Tuesday, November 13, 2007

Fifth World Magic

I can't find a lot of things I still like about v. 0.2. The one thing that does stand out in that regard lies in the magic system. We based the magic system on the way magic works in actual, animist societies. The mechanics will have to change, of course, but that basic concept will stay.

  1. Spells. The English word "spell" comes from the German for "bird song." Characters sing spells in the Fifth World. They learn spells from specific spirits, so each spell ties into a specific relationship, so the effectiveness of the spell derives from the strength of your relationship. Spells can summon allies of that spirit (for instance, learn the Howling spell from Wolf, and you might find yourself able to summon the local wolf pack to your aid), or communicate with those spirits in other ways; they might also help the singer fortify himself or his friends, by inspiration or even by psychological trick (for example, chanting "om" creates a frequency of vibration that plays on the back of your brain). For ethnographic examples, also see icaros in South America.
  2. Trance. The best part about trance in v. 0.2 came from how deadly it seemed. You could easily get yourself killed, and that worked exactly the way it should. Trance gives you access to the axis mundi, and the ability to go into the Overworld or the Underworld, or move about in the spirit world. That access does not come easily. Trance techniques give that kind of access precisely because they so closely emulate death. The !Kung concept of n/um parallels other cultural ideas like chakras and Kundalini, and even Pentacostal notions of the Holy Spirit, so well that I can hardly resist playing with them. But trance will remain the main way to gain access to the spirit world, and it will remain a harrowing adventure in its own right.
  3. Entheogens. When I thought of what made v. 0.2 unique, the entheogen rules came up first. They probably still need a lot of tweaking, and will definitely need work with new mechanics, but yes, The Fifth World will still offer a magic system based entirely on the use of hallucinogenic drugs. Set and setting will continue to play crucial roles in how that works. And these rules will still emphasize your relationship with the plant spirit you've asked to escort you into the spirit world, so abusing that relationship will just put you in a very vulnerable position towards an angered plant spirit, right when you move onto his turf. Like trance, using entheogens will involve no small amount of mortal danger. Some entheogens form addictions. Others nearly kill you when you use them. All in all, you don't see a lot of recreational drug use in the Fifth World for precisely these reasons.
  4. Shapeshifting. Shape-shifting acts like a trance in many ways. It takes role-playing to its most psychological extreme, where empathy and ecstatic experience converge to so completely align human perspective with other-than-human experience that the human shapeshifter experiences the projection of his consciousness into another form. Observers might simply see him collapse after a frenzied dance mimicking the motions of an eagle, but the shape-shifter returns with tales of how he flew high above, and saw things only an eagle could see.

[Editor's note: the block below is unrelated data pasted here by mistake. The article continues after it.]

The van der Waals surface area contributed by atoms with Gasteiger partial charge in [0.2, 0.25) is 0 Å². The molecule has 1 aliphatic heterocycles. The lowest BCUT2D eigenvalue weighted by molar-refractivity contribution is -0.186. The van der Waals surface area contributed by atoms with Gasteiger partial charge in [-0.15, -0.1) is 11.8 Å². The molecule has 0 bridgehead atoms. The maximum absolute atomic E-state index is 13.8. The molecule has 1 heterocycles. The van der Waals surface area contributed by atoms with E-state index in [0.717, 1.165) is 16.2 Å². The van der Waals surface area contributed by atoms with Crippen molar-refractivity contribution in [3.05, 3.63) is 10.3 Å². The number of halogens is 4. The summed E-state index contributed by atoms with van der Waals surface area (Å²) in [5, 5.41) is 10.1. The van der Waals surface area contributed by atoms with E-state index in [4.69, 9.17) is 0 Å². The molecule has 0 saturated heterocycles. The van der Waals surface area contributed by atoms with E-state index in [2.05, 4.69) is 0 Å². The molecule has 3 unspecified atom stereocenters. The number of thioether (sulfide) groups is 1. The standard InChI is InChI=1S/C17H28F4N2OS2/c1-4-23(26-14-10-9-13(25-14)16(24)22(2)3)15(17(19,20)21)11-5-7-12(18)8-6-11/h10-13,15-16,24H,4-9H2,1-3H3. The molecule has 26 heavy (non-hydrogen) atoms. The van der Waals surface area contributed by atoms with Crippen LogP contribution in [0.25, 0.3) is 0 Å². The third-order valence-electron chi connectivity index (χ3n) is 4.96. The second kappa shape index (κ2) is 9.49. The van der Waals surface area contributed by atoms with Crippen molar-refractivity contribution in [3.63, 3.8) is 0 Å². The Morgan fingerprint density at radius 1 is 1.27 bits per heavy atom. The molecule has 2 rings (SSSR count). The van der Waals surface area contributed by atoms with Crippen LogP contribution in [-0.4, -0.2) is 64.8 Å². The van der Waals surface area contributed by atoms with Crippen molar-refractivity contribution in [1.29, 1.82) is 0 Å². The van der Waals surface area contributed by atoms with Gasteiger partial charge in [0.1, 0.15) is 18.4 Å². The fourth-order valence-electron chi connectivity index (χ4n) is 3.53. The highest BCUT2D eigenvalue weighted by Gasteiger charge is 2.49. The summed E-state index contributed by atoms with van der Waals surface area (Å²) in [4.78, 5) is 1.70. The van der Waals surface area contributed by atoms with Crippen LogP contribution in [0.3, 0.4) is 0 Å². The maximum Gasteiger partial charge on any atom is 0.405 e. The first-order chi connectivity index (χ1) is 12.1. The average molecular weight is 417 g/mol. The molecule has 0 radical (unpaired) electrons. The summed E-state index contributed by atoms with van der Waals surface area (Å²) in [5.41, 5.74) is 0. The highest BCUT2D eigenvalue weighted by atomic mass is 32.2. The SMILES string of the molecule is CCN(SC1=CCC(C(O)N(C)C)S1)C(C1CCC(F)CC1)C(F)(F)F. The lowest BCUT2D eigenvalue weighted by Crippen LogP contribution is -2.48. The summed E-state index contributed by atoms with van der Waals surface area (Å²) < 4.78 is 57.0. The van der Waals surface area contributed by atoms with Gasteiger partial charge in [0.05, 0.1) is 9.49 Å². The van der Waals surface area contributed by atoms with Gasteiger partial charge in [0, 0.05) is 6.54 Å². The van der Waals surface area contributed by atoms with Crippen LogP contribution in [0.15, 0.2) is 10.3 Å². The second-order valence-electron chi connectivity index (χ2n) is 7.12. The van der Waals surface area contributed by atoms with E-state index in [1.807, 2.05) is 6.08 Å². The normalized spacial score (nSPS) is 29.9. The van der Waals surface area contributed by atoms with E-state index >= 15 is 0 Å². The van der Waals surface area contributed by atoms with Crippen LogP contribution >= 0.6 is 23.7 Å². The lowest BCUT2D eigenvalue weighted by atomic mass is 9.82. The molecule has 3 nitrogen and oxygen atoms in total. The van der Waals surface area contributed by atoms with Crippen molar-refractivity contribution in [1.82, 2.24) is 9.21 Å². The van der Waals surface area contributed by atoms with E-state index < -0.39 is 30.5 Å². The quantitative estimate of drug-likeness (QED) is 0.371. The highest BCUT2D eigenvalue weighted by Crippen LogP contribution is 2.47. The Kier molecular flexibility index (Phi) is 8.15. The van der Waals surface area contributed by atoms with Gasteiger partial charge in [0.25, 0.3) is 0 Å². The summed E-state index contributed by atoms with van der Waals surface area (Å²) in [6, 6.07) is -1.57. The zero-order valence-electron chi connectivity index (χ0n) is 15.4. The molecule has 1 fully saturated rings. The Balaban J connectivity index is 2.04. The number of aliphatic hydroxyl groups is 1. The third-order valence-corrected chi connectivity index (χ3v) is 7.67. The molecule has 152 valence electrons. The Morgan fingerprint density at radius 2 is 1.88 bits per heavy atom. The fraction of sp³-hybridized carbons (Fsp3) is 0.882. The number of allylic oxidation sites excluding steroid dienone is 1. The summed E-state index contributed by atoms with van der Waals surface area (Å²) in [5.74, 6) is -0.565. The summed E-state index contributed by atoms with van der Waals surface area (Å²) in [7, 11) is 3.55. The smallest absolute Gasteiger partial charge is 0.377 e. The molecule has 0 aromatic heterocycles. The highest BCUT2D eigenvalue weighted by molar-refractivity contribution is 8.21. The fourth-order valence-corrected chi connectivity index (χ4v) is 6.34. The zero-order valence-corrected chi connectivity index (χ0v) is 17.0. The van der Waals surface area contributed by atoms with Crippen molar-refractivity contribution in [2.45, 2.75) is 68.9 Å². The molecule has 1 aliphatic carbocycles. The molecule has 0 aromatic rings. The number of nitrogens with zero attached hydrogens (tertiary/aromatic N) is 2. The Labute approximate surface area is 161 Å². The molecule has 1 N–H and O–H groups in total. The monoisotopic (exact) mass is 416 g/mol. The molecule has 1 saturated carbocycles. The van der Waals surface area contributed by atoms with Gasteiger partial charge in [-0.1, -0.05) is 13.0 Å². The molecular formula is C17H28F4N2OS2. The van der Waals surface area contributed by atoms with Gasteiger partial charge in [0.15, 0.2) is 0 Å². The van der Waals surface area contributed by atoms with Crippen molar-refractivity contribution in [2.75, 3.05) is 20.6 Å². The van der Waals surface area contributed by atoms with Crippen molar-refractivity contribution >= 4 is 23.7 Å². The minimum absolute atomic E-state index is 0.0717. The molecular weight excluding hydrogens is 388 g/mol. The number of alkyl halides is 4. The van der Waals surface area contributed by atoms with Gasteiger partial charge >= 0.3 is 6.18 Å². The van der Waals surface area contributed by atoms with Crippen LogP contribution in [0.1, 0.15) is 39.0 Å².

2 comments:

Jordan said...

One of the things that I got from Abram's book was that spelling, that is, written words, is not in itself an evil. Letters are just a very, very powerful form of magic. So a character could choose to go down this path, summoning the wind with simply written characters, and such, but at what cost to themselves?

And with the entheogens, there also exists that "is it worth it" vibe. Eating plant A may make you strong as a bear, but it also makes you slow as a one-legged deer.

Jason Godesky said...

One of the things that I got from Abram's book was that spelling, that is, written words, is not in itself an evil. Letters are just a very, very powerful form of magic. So a character could choose to go down this path, summoning the wind with simply written characters, and such, but at what cost to themselves?

You got it exactly. I loved that in Abram's work, too; literacy as simply this incredibly intoxicating kind of magic, and I think the word "intoxicating" fits best. So how does literacy fit in with the game? Right now, I have an idea that you could have a relationship with "Writing," and that would determine your ability to both read and write. Then, build in some inconsistencies with Writing vs. other spirits, so the more relationship points you put into Writing, it somehow drains or limits the relationship points you can make with spirits. Or, perhaps set up a mechanic that sucks an inattentive player into feeding more and more relationship points into Writing, at the expense of everything else. Something like that.

And with the entheogens, there also exists that "is it worth it" vibe. Eating plant A may make you strong as a bear, but it also makes you slow as a one-legged deer.

We really try to base the effects on the actual plants. If the plant causes addiction, then the plant afflicts the "Addiction" curse, things like that. So it all depends on the plant in question.